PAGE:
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Olive Ridley

Lepidochelys olivacea (Eschscholtz 1829)

Conservation Status

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Within the past thirty years the Olive Ridley Turtle has experienced population loss due to hunting at nesting sites for the female's skin and meat. The Olive Ridley Turtle is still the most abundant of all sea turtles, yet it nests at only five beaches in the world. Governments are in the process of protecting these nesting sites and populations. The United States has passed a law requiring that all shrimp sold in the United States must be harvested by companies with "Turtle Excluder Devices" that allow sea turtles to safely escape capture in shrimping nets.

IUCN Red List of Threatened Species: vulnerable

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The Regents of the University of Michigan and its licensors
bibliographic citation
Herbst, P. 1999. "Lepidochelys olivacea" (On-line), Animal Diversity Web. Accessed April 27, 2013 at http://animaldiversity.ummz.umich.edu/site/accounts/information/Lepidochelys_olivacea.html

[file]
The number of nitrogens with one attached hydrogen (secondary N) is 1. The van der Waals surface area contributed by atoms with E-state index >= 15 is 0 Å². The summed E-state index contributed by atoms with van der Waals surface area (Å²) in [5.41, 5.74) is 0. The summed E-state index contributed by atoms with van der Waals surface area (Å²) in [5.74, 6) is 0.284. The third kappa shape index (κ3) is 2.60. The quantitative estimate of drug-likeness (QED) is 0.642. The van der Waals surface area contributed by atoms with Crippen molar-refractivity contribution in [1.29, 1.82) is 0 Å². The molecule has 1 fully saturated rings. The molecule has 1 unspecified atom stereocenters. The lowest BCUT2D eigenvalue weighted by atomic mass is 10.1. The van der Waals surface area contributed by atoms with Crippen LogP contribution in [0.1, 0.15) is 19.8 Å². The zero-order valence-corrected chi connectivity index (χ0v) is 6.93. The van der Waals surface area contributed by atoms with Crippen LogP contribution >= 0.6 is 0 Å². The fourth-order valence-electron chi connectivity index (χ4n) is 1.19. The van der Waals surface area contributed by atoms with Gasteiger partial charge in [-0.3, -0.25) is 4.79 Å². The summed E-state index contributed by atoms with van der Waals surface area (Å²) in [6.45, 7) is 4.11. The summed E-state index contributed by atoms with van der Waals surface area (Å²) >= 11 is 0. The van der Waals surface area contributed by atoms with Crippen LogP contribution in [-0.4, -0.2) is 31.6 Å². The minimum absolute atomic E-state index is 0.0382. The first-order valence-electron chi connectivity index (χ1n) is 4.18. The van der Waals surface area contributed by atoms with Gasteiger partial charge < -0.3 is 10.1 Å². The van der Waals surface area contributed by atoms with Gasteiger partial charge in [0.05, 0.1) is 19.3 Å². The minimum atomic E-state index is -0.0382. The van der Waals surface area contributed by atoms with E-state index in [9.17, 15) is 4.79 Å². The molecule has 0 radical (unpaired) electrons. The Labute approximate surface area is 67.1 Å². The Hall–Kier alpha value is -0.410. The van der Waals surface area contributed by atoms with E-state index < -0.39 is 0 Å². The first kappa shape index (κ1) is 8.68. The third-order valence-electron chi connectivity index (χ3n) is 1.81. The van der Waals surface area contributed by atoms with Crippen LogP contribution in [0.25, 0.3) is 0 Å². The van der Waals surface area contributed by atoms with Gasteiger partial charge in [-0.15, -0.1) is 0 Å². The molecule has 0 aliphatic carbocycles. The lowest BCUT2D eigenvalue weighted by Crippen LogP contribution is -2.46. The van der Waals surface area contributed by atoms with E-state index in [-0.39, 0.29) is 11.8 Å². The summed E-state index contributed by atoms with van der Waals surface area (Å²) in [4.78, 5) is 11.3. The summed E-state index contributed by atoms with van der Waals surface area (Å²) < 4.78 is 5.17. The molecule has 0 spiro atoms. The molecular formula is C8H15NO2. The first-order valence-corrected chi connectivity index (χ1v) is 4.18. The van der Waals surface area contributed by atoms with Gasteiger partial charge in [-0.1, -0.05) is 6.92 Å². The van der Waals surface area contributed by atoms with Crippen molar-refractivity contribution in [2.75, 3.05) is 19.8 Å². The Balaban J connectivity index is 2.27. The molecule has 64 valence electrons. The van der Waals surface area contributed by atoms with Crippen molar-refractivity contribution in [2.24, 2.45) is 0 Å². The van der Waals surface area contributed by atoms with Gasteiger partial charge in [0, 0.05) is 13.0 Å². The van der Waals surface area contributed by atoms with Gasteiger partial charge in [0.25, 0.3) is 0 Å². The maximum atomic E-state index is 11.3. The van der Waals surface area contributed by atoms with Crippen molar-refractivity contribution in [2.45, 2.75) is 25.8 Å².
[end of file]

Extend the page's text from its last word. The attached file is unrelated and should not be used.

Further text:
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Peter Herbst, University of Michigan-Ann Arbor
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Benefits

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As with other large sea turtles, the Olive Ridley Sea Turtle is considered somewhat of a pest for commercial fishermen for they often find these turtles caught in their nets.

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The Regents of the University of Michigan and its licensors
bibliographic citation
Herbst, P. 1999. "Lepidochelys olivacea" (On-line), Animal Diversity Web. Accessed April 27, 2013 at http://animaldiversity.ummz.umich.edu/site/accounts/information/Lepidochelys_olivacea.html
author
Peter Herbst, University of Michigan-Ann Arbor
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Benefits

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Since turtle egg harvesting became legal on the Playa Ostional in Costa Rica in 1987, local villagers have been able to sell nearly 3 million eggs collected from the beaches each season. The villagers can legally harvest only eggs laid during the first 36 hours of a nesting period since any turtles nesting after this period would destroy them. Approximately 27 million eggs are left unharvested and are protected from predators such as snakes and birds by the villagers.

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cc-by-nc-sa-3.0
copyright
The Regents of the University of Michigan and its licensors
bibliographic citation
Herbst, P. 1999. "Lepidochelys olivacea" (On-line), Animal Diversity Web. Accessed April 27, 2013 at http://animaldiversity.ummz.umich.edu/site/accounts/information/Lepidochelys_olivacea.html
author
Peter Herbst, University of Michigan-Ann Arbor
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Trophic Strategy